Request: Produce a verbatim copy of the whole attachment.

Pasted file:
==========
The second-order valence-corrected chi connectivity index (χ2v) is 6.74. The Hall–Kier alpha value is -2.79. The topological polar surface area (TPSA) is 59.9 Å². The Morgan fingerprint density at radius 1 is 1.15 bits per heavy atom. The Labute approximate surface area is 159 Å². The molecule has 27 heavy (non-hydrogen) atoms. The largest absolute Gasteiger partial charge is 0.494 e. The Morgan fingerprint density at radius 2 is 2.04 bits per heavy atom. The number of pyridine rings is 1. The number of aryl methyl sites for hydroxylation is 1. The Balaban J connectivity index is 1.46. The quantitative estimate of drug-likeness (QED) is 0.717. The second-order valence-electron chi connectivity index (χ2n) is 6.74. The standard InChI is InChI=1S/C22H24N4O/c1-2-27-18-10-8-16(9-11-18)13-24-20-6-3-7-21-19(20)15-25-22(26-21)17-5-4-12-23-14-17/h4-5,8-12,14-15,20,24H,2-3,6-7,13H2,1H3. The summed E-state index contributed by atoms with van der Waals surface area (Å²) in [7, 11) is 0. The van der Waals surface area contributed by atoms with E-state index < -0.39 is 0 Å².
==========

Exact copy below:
The second-order valence-corrected chi connectivity index (χ2v) is 6.74. The Hall–Kier alpha value is -2.79. The topological polar surface area (TPSA) is 59.9 Å². The Morgan fingerprint density at radius 1 is 1.15 bits per heavy atom. The Labute approximate surface area is 159 Å². The molecule has 27 heavy (non-hydrogen) atoms. The largest absolute Gasteiger partial charge is 0.494 e. The Morgan fingerprint density at radius 2 is 2.04 bits per heavy atom. The number of pyridine rings is 1. The number of aryl methyl sites for hydroxylation is 1. The Balaban J connectivity index is 1.46. The quantitative estimate of drug-likeness (QED) is 0.717. The second-order valence-electron chi connectivity index (χ2n) is 6.74. The standard InChI is InChI=1S/C22H24N4O/c1-2-27-18-10-8-16(9-11-18)13-24-20-6-3-7-21-19(20)15-25-22(26-21)17-5-4-12-23-14-17/h4-5,8-12,14-15,20,24H,2-3,6-7,13H2,1H3. The summed E-state index contributed by atoms with van der Waals surface area (Å²) in [7, 11) is 0. The van der Waals surface area contributed by atoms with E-state index < -0.39 is 0 Å².